It’s again (!!) time to testify on behalf of Kona coffee

This was the start of an email received on Sunday from the Kona Coffee Farmers Association (KCFA):

Urgent: Your KCFA Testimony needed on Kona Blends! HB 2298

It’s again time to testify on behalf of Kona Coffee!

From a 1/29/24 press release shared on the right side of KCFA’s website, “For over three decades [emphasis added], the debate over the required percentage of coffee originating from the geographic area to qualify as Hawaiian coffee has persisted, with existing regulations set at a minimum of 10%.” Only ten percent (10%) Kona coffee is required for coffee to be marketed as a Kona blend. Here’s what the KCFA’s website currently says about 100% Kona.

I personally have been writing testimony to this theme since 2019. The bill has been kicked around, rewritten, the issue sent for study, etc. Now the January 2024 bill language has been amended back from 100% to 51% origin required, and the phase-in period is suggested to be ten years! I don’t have the temperament for this. I feel so disheartened and discouraged, and emotionally it feels like the State of Hawai’i essentially just doesn’t have the coffee farmers’ backs. Inhale… Exhale… I’m not “in a huff” about it, but like I mentioned, I don’t have the temperament, endurance, or patience required for the legislative process.

On another note, a new customer said he used to love Kona coffee for many years, but had been disappointed for the past few years. He decided to give it a try again with ours (new for him). I did touch base with him afterward. I think he kindly replied, essentially, that it still isn’t living up to his expectations. I had also given him some green beans to roast. Interestingly, he didn’t think what he roasted, although a bit lighter than the roasted coffee he bought from us, tasted all that similar to our roasted coffee. He did say this, “The beans were quite lively going into first crack! I think maybe Pele was saying hello.”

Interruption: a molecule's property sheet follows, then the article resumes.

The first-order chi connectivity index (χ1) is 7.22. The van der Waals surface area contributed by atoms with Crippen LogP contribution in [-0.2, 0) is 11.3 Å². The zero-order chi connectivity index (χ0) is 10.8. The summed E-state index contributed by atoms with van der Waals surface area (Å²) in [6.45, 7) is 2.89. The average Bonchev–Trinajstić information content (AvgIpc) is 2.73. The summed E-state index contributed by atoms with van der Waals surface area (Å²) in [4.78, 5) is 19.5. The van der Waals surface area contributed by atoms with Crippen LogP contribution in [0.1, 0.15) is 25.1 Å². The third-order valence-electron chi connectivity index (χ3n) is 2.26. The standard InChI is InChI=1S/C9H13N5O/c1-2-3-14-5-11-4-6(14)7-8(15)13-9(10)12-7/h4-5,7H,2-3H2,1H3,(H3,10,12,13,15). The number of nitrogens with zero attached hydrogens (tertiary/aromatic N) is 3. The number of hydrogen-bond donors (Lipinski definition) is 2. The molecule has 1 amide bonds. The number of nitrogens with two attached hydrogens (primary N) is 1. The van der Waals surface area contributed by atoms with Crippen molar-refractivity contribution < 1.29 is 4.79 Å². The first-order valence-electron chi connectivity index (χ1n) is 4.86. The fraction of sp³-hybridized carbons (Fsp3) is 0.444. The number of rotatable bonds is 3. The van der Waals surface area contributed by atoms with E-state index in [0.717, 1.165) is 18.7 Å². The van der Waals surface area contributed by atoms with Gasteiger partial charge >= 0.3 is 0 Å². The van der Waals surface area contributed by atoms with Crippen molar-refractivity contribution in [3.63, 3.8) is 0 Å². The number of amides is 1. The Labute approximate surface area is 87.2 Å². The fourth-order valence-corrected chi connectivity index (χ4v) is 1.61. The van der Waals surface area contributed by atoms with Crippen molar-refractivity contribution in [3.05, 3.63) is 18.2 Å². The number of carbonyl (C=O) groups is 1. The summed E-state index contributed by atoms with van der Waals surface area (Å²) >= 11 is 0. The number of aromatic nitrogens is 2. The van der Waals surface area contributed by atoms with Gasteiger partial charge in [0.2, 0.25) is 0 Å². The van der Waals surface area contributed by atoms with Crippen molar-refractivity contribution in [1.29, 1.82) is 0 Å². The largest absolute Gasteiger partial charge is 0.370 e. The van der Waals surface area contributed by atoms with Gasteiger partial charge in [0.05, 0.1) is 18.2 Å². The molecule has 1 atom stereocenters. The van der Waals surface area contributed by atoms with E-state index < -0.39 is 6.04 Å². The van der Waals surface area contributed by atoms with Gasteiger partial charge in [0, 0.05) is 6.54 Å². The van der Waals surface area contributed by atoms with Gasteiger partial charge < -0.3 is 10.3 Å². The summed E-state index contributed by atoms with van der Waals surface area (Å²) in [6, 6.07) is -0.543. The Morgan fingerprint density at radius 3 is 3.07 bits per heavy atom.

It reminded me of a period in our lives when we, my brother, and a few friends would have an annual blind tasting around the holidays. Every year we chose a different food item to blind taste. We did wine, vodka (multiple runs through a Brita filter were involved with one candidate), chocolate, and honey from the same hive, but different years and seasons. Because it was always nighttime, we never blind tasted coffee at these get-togethers. We had discussed tasting vanilla ice creams and butters, but thought we might feel gross with all that fat.

One time our friend played the trick of having Hubby and I taste two different wines (in the same type of glasses) because she ostensibly wanted our opinion on price-value of the two. She talked up each and had us taste and opine on them. They did taste different. Then she spilled the beans how they were the same wine. We all had a big laugh at that! The expectations influenced our taste buds and perception. Keeps us humble. The environment, situation, our moods, what’s going on in your life at the time, the company you’re with, etc. all affect what you taste.

Perfect time to share these articles:
“Does coffee taste different as you get older?”
“Does drinking from a wine glass change the flavour of specialty coffee?”
“How roasters affect flavour.” (We use a fluid bed roaster.)

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